Leicester late show stuns stubborn Saracens

Date published: October 2 2021 - News Desk

Leicester Tigers were awarded a late penalty try as they continued their fine start to the season following a dogged 13-12 triumph over Saracens.

The visitors controlled much of the contest and went into the latter stages 12-3 ahead via four penalties from England and Lions playmaker Owen Farrell.

George Ford then added his second three-pointer – his first coming on the stroke of half-time – with five minutes remaining before the Tigers set up one final attack.

After being awarded a penalty, they went to the corner and charged towards the line. Sarries illegally collapsed the drive, leaving referee Christophe Ridley with no alternative other than to award a game-winning penalty try.

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Sarries looked to mark the £32million takeover of the club by a consortium that includes former South Africa captain Francois Pienaar by claiming their fifth successive league victory at Welford Road, but they blew a nine-point lead in the final six minutes.

The crowd gave Leicester a raucous welcome but were quickly silenced as Saracens took immediate control of the game in front of England head coach Eddie Jones, going six points up in 10 minutes through two Farrell penalties as Leicester buckled under pressure.

The Tigers went into the match as the Premiership leaders but head coach Steve Borthwick mixed up his side, with skipper Ellis Genge and two other England international regulars, Harry Wells and Freddie Steward, on the bench.

Saracens were fortified by the return of two of their Lions – Farrell and hooker Jamie George – and they controlled the tempo from the off, ensuring they had cover to deal with Leicester’s kicking game and exposing Freddie Burns’ lack of experience at full-back.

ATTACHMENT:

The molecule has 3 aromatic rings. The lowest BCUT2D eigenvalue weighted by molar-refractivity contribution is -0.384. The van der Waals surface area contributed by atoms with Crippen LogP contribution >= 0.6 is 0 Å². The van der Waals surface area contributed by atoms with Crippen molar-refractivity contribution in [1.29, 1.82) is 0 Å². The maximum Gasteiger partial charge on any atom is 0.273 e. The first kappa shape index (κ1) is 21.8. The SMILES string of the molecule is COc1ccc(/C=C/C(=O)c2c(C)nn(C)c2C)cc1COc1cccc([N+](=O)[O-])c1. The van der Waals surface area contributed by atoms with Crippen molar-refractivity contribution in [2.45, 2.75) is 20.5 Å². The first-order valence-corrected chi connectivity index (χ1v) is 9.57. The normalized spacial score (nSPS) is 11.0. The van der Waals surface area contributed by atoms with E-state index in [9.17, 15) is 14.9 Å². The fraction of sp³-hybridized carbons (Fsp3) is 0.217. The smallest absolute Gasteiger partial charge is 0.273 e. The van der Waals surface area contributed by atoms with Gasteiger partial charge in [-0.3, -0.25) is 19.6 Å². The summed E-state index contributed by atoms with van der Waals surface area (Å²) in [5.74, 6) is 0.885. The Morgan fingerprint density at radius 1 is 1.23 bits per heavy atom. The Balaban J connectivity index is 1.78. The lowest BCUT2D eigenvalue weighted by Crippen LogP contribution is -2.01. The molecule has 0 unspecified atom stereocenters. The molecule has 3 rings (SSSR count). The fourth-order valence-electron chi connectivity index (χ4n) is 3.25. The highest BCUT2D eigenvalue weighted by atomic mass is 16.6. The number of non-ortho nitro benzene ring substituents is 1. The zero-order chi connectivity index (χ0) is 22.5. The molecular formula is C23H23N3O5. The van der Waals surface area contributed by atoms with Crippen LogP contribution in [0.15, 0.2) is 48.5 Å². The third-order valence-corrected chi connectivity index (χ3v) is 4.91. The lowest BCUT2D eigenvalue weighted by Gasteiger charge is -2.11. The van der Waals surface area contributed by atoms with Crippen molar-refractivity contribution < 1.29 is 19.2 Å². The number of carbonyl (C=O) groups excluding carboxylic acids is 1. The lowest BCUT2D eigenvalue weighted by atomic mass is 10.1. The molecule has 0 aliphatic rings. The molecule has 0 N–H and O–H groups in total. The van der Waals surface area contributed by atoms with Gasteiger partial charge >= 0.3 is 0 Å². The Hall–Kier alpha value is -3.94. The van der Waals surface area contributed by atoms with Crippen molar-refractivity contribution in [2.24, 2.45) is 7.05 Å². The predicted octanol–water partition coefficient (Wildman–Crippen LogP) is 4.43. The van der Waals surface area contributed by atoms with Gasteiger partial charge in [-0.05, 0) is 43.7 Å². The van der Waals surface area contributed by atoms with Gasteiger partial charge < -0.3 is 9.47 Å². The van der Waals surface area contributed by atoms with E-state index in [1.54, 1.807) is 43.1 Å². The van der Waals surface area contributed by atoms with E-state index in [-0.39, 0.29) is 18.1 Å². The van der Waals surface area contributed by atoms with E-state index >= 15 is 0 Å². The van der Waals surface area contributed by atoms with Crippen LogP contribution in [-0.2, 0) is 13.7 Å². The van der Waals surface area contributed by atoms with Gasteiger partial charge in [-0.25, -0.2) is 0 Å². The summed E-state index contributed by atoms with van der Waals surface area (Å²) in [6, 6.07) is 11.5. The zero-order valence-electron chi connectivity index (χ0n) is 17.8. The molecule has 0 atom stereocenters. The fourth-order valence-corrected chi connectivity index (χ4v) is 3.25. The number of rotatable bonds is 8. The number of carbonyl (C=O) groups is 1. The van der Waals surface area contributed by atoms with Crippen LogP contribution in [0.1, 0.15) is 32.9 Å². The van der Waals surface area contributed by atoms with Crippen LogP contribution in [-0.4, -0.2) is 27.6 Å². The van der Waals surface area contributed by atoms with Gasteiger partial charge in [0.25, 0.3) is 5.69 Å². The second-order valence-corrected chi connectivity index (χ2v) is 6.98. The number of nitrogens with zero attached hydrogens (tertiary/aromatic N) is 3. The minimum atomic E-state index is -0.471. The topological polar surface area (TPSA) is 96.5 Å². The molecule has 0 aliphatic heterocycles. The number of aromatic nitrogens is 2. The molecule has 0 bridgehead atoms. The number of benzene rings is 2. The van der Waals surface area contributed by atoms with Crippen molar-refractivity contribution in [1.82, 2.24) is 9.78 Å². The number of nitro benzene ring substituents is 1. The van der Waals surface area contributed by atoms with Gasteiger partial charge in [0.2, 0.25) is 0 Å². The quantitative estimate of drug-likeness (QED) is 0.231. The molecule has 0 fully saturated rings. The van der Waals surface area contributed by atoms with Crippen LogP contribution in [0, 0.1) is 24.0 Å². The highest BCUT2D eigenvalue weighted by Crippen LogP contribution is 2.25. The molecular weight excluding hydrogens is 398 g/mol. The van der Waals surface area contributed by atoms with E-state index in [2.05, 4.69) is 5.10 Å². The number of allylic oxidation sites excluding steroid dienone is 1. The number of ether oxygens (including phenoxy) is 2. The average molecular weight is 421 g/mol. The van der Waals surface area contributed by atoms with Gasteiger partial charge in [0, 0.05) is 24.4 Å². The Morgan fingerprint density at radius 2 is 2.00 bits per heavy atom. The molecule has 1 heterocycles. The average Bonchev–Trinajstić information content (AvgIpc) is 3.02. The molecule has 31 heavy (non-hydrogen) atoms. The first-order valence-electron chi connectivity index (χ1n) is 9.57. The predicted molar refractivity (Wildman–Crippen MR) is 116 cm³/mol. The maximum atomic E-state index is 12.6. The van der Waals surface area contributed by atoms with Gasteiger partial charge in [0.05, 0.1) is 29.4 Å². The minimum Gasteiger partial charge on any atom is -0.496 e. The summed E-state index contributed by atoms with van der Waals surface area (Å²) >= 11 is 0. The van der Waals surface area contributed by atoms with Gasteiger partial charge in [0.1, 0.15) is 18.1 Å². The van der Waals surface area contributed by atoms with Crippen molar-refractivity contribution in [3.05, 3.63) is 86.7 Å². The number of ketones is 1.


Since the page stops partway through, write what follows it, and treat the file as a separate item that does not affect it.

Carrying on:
Billy Vunipola was among the players looking to draw Jones’ attention and he was close to the action in a game that was dictated by the wet conditions. He made some trademark charges and thwarted Leicester’s first attack with a timely tackle on Hanro Liebenberg and impressed overall.

George Ford was another outcast hoping to impress Jones, but with his forwards outgunned until they brought on reinforcements after the break, he enjoyed less time on the ball than Farrell and had little influence on proceedings until the end.

The visitors only led 9-3 at the interval, Farrell kicking three penalties to Ford’s one. The England captain kicked a fourth to give his side a 12-3 lead and they were looking comfortable until the frantic finish.

14-man Newcastle snatch late win

Callum Chick went over in the final minute as Newcastle Falcons overcame Wasps 18-14 at Kingston Park.

The Falcons dominated the first half, going 8-0 ahead through Carl Fearns’ try and Will Haydon-Wood’s penalty, but the visitors hit back in the second period.

Tom Penny was sent off for Newcastle and the visitors touched down twice via Tom Cruse and Tom Willis to seemingly take the victory, but Chick had other ideas.

Gloucester too good for Worcester

Gloucester secured their first win of the season as they scored three second half tries to defeat Worcester Warriors 31-23 at Sixways.

The first half was dominated by the boot as Adam Hastings kicked four penalties to Owen Williams’ one.

Williams and replacement Billy Searle reduced the arrears after the break but Ben Morgan and Jason Woodward went over to effectively complete the win for the Cherry and Whites.

Kyle Hatherell responded for Worcester but, after Ted Hill was red carded for the hosts, Chris Harris rubberstamped the victory for Gloucester.

Northampton Saints edge past London Irish

Northampton Saints almost let a 17-0 lead slip before Dan Biggar kicked a late penalty to rescue a 23-21 triumph over London Irish.

Despite the difficult conditions, the Saints were excellent in the opening quarter, touching down twice via Tom Collins and Matt Proctor for a comfortable buffer.

However, the Exiles responded, firstly just shy of the interval through Agustin Creevy before they took the lead thanks to Tom Parton and a penalty try.

Northampton – and Biggar – had the final word, though, and meant the Saints maintained their unbeaten start to the campaign.